It is quite wrong to claim, as Parker does, that “white supremacism” was the only or dominant racial attitude among the British or that the ideas of racial equality promoted by the concept of trusteeship after the First World War were “new.” The Christian humanitarianism that dominated so much thinking in the wake of the abolition of slavery at the beginning of the 19th century was based on the premise of the fundamental equality of all races under God, which implies that racial inequality is merely cultural, not essential. And this Christian view was not generally eclipsed by its social Darwinist rival in the English-speaking world. As Colin Kidd writes:

[E]ven at the high noon of nineteenth century racialism, theological imperatives drove the conventional mainstream of science and scholarship to search for mankind’s underlying unities. The emphasis of racial investigation was not upon divisions between races but on race as an accidental, epiphenomenal mask concealing the unitary Adamic origins of a single extended human family … quietly, subtly and indirectly, theological needs drew white Europeans into a benign state of denial, a refusal to accept that human racial differences were anything other than skin deep. … Theological factors, more than any others, dictated that the proof of sameness would be the dominant feature of western racial science.

Accordingly, through his analysis of debates in the Canadian House of Commons from 1880 to 1925, Glen Williams has concluded that “[a]lthough it was growing in influence in the [sic] late nineteenth century Canadian political life, biological determinism never had the field entirely to itself … it was scarcely possible to stand in the House to make a speech denigrating a ‘race,’ without someone rising in principled objection to remarks that they considered unBritish, unchristian, illiberal, or just plain prejudiced.”

I suppose it is because Parker believes that “white supremacism” was a dominant principle of the British Empire that his view of the colonizers tends to be cynical. Thus, he tells us in sinister, Foucauldian language that “[s]ubmission to public health programmes allowed for the widespread surveillance and control of subject populations, even their bodies.” And he wonders whether the motive was “purely altruistic” or rather to sustain “the health of the cheap local worker on whom the whole economic case for empire depended?”

The formulation of good public policy does require the collection of data (“surveillance”), and the effectiveness of policies designed to promote public health frequently requires the state’s application of pressure (“control”)—say, to discourage tobacco-smoking, excessive alcohol consumption, or obesity. Libertarians might call this “aggressive paternalism,” as Parker describes the measures taken by Robert Ward Tate, governor of Western Samoa, that delivered “the lowest infant mortality rate in the Pacific,” but others will view it as justified state intervention for the sake of the common good. As for motivation, maybe it involved both the well-being of the native person and the health of the native worker. And surely the latter is better cared for than neglected?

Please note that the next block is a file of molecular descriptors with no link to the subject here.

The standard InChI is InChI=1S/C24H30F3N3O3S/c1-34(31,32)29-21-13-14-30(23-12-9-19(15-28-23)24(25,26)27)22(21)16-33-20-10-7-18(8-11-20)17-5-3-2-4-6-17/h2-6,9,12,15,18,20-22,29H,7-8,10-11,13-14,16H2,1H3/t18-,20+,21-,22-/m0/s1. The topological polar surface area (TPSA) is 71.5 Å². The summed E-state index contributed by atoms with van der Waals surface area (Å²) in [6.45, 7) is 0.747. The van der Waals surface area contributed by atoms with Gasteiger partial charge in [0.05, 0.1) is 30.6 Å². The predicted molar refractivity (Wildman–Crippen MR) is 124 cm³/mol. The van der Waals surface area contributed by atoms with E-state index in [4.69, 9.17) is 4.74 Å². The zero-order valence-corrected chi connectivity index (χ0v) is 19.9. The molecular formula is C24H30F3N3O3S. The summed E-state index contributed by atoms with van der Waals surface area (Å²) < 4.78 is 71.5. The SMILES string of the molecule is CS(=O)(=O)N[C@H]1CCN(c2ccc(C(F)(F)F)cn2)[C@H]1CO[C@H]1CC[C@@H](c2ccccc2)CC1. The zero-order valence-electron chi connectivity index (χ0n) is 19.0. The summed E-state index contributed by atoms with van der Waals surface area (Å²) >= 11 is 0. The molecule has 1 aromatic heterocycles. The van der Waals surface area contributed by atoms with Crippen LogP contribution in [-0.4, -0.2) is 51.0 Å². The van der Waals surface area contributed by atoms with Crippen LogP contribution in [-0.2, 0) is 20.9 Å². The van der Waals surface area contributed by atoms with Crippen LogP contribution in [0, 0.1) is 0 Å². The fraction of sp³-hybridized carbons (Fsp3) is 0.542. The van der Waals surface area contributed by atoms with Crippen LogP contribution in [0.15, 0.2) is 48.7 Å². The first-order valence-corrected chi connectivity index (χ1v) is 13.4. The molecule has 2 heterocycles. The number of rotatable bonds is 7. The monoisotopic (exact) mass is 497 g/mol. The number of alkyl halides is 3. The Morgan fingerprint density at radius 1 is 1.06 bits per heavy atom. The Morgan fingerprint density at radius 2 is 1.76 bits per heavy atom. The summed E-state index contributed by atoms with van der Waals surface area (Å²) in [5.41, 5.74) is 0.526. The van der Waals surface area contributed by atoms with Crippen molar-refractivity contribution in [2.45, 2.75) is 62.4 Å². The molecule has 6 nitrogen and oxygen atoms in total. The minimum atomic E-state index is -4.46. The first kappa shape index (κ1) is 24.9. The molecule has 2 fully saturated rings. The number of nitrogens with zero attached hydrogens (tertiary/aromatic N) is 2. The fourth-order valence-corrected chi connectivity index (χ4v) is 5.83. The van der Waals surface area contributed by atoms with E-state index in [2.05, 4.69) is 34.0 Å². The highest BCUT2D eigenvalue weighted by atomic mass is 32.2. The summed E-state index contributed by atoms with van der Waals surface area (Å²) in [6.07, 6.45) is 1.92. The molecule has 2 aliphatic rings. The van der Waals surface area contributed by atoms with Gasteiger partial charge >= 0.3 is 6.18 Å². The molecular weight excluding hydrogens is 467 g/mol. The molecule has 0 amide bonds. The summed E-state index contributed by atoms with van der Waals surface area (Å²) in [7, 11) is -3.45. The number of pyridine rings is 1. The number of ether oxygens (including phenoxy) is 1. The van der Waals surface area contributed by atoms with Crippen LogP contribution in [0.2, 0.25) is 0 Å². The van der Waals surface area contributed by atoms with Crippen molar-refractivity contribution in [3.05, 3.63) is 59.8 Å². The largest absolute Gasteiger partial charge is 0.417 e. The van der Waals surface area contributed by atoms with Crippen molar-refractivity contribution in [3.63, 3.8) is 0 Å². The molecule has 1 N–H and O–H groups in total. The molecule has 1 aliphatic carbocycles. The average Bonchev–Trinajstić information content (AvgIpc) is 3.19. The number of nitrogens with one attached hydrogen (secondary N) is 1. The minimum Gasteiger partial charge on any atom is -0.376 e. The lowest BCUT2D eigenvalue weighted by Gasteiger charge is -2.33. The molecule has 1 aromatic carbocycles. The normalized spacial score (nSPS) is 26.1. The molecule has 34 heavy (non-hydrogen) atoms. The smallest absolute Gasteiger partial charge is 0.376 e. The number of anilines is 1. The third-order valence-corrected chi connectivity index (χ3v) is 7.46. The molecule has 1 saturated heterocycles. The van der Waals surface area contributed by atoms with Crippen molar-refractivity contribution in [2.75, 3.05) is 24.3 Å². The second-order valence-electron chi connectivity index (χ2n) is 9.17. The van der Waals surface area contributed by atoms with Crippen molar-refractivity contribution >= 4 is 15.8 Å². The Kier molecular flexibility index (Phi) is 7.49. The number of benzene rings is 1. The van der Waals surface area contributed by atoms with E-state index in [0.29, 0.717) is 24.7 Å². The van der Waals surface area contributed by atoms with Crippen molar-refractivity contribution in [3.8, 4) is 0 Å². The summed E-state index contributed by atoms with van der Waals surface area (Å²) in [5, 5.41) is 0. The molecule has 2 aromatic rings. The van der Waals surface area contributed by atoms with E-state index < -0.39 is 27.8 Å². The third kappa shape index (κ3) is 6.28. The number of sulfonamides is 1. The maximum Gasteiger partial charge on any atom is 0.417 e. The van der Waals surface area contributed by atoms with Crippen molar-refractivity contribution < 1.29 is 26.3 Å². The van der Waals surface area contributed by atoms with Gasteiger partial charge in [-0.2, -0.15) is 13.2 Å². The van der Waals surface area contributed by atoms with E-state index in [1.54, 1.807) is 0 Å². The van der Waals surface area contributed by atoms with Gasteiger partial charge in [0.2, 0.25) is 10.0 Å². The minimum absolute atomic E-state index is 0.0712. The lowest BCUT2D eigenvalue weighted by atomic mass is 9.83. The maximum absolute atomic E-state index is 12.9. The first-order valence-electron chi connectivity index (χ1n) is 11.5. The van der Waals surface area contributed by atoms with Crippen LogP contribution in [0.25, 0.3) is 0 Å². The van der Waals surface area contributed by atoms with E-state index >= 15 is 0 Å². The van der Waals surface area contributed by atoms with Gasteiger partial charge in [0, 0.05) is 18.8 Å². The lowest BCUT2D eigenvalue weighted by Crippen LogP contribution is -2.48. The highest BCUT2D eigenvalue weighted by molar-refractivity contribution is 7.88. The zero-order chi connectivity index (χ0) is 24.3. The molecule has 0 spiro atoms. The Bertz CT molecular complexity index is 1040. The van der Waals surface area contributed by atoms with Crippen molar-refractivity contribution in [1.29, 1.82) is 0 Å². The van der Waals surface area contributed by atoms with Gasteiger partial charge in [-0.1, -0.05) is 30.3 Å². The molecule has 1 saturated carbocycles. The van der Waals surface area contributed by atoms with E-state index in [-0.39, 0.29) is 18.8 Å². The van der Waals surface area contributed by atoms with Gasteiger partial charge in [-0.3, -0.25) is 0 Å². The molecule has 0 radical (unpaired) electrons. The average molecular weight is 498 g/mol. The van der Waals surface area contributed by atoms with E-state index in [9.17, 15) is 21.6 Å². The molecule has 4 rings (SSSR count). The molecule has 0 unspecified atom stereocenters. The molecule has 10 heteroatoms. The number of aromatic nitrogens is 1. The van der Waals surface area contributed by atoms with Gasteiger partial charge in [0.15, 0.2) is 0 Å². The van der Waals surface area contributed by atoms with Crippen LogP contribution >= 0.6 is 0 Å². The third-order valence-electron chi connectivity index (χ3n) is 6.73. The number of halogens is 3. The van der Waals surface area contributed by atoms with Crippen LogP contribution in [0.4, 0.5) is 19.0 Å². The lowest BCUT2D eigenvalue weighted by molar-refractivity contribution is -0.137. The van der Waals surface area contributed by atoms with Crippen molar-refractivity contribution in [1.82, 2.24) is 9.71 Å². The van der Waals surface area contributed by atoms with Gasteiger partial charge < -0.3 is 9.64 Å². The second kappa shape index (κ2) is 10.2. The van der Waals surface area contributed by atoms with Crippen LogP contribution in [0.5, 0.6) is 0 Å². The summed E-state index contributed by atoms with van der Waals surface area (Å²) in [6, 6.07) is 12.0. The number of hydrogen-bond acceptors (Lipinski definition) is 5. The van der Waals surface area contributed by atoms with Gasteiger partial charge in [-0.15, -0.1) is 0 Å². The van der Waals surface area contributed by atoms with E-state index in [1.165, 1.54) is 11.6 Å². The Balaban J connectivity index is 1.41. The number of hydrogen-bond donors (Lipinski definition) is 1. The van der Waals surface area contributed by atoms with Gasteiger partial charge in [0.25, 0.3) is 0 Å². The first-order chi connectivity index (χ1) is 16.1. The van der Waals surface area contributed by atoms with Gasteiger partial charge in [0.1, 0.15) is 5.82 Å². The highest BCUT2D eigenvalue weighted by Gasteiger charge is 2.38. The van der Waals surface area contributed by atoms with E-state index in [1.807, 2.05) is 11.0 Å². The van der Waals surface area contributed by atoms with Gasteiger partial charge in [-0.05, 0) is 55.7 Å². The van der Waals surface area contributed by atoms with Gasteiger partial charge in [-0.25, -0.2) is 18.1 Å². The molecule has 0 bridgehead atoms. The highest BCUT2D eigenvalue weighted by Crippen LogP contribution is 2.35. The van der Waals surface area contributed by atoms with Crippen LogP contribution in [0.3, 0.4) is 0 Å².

Where Parker is not cynical, he lacks sympathetic imagination. So, he reports that the British were often dismayed at the demoralizing social effects of their humanitarian efforts. Thus, Hubert Murray, governor of Papua, observed that, resulting from Pax Britannica’s suppression of inter-ethnic violence, “the necessity for strenuous action was gone, and the tenor of [the Papuan’s] life is changed for the worse. … the delight, for instance, of head-hunting and the joys of the raid—are lost to him forever.” Reflecting on this undesirable side-effect of a well-intentioned policy, the Swiss anthropologist, Felix Speiser, expressed the quandary: “The only truly just act is for us to withdraw … and let the natives manage their own affairs. As this would involve the destruction of the people [through a resurgence of warfare], the only alternative is for us to stay.” Parker writes of this unkindly as displaying the “‘schizoid’ character” of the trusteeship model of Empire, which was “riddled with contradictions,” aspiring at once to reform and conserve. Yet such a quandary surely faces anyone—be they Edwardian Christian or 21st century Progressive—who believes that humanity and justice require social change.

Change often disturbs. The imperial abolition of savery, human sacrifice, head-hunting, the self-immolation of widows, female infanticide, and female genital mutilation often excited dismay and resentment among native people—although, presumably, more among slave-owners and men than freed slaves and women. For a humanitarian the question is always whether to change, and if so, how much and how fast. Unless we are absolute social conservatives, the imperial quandary is ours, too.

Matthew Parker has written a book full of fascinating and thought-provoking vignettes and characters. And he is honest enough to report facts that tell against his interpretation. But that interpretation is distorted by methodological myopia, a reductionist view of racial attitudes, and a failure of sympathy for colonial officials who, according to a recent head of the Disasters Emergency Committee, typically showed more dedication to their task and had a greater understanding of local peoples than today’s aid-workers.

One Fine Day: Britain’s Empire on the Brink: September 29, 1923
by Matthew Parker
PublicAffairs, 624 pp., $35

Nigel Biggar is Regius Professor Emeritus of Moral Theology at the University of Oxford and author of Colonialism: A Moral Reckoning (William Collins, 2023, 2024).

Original News Source – Washington Free Beacon